Third Child Incentive to Roll-Out This Year

PEMA TSHOMO
Thimphu

In a move aimed at supporting the declining birth rate in the country, the government confirmed plans to implement the Third Child Incentive Program within 2024.

The announcement came in response to a query from the Member of Parliament (MP) Lamdra Wangdi from Nganglam Constituency, who expressed concerns about potential delays similar to those experienced with the Rural Life Insurance Scheme (RLIS).

The MP highlighted the government’s pledge to offer a monthly cash incentive of Nu 10,000, which is roughly USD 125, to women for their third child and any subsequent children until the child reaches the age of three.

They emphasized the urgency of implementing the program to avoid a repeat of the delayed rollout faced by the RLIS.

“One of the greatest concerns we are currently faced with is our declining population. We have been experiencing a declining fertility rate of 2.1 percent, which now stands below the replacement level. This issue is further aggravated by migration of Bhutanese, particularly the increasing number of our productive population, youths, and experienced professionals migrating abroad,” the PM said.

PM further emphasized the potential consequences of inaction, highlighting the link between population and sustainable development. “If we do not take measures to tackle these issues, it will pose serious concerns and problems for the country. The population is crucial for the country and sustainable economic development,” he added.

Meanwhile, the PM elaborated on the government’s comprehensive strategy to address the population decline. While the Third Child Incentive Program serves as a direct financial incentive for larger families, other initiatives aim to create a more supportive environment for families with young children.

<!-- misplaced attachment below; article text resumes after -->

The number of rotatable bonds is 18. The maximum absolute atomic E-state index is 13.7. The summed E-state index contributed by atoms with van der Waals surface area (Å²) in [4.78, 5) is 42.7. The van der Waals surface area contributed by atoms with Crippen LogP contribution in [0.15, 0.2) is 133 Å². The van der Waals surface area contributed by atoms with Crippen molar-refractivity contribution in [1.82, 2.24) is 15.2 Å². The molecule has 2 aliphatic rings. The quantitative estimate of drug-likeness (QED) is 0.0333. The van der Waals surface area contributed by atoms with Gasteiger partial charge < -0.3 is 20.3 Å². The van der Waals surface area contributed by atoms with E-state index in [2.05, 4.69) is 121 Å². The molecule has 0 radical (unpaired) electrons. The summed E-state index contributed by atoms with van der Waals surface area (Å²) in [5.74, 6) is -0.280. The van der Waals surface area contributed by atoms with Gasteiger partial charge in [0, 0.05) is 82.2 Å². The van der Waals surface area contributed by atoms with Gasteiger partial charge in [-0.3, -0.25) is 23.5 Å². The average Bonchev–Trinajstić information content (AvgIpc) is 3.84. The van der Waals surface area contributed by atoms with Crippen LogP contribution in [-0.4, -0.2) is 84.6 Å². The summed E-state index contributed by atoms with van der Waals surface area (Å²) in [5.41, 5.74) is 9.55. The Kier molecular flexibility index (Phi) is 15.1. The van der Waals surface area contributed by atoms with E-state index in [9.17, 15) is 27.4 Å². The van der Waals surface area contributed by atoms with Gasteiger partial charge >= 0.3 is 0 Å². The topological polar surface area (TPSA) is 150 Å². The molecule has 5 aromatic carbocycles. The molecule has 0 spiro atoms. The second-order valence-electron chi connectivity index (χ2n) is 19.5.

“The Third Child Incentive Program is one of the measures to sustain our population. We are currently working on the plans, policies, rules, and criteria for the implementation of this program. The Third Child Incentive Program will be rolled out within this year,” the PM confirmed.

Beyond the financial incentives, the government plans to increase access to Early Childhood Care and Development (ECCD) services. Strengthening these facilities across the country aims to ease the burden on parents, potentially encouraging them to consider having more children.

“Other measures also include creating a conducive environment for population development. One such measure includes increasing access to ECCD by strengthening ECCD facilities across the country. Having reliable ECCD facilities will ease the burden on the parents to take care of their children and encourage them to have a higher number of children,” the PM elaborated.

The announcement of the Third Child Incentive Program is likely to be met with mixed reactions. While many Bhutanese families may welcome the financial support, some might express concerns about the long-term sustainability of the program, particularly amidst a stagnant economy.

The success of the program will likely hinge on its implementation details. Clearly defined eligibility criteria and efficient disbursement mechanisms will be crucial in ensuring the program reaches its intended beneficiaries. Additionally, the government will need to monitor the program’s effectiveness and make adjustments if necessary. 

However, the program’s success hinges not only on its financial aspects but also on its ability to create a supportive environment for families.

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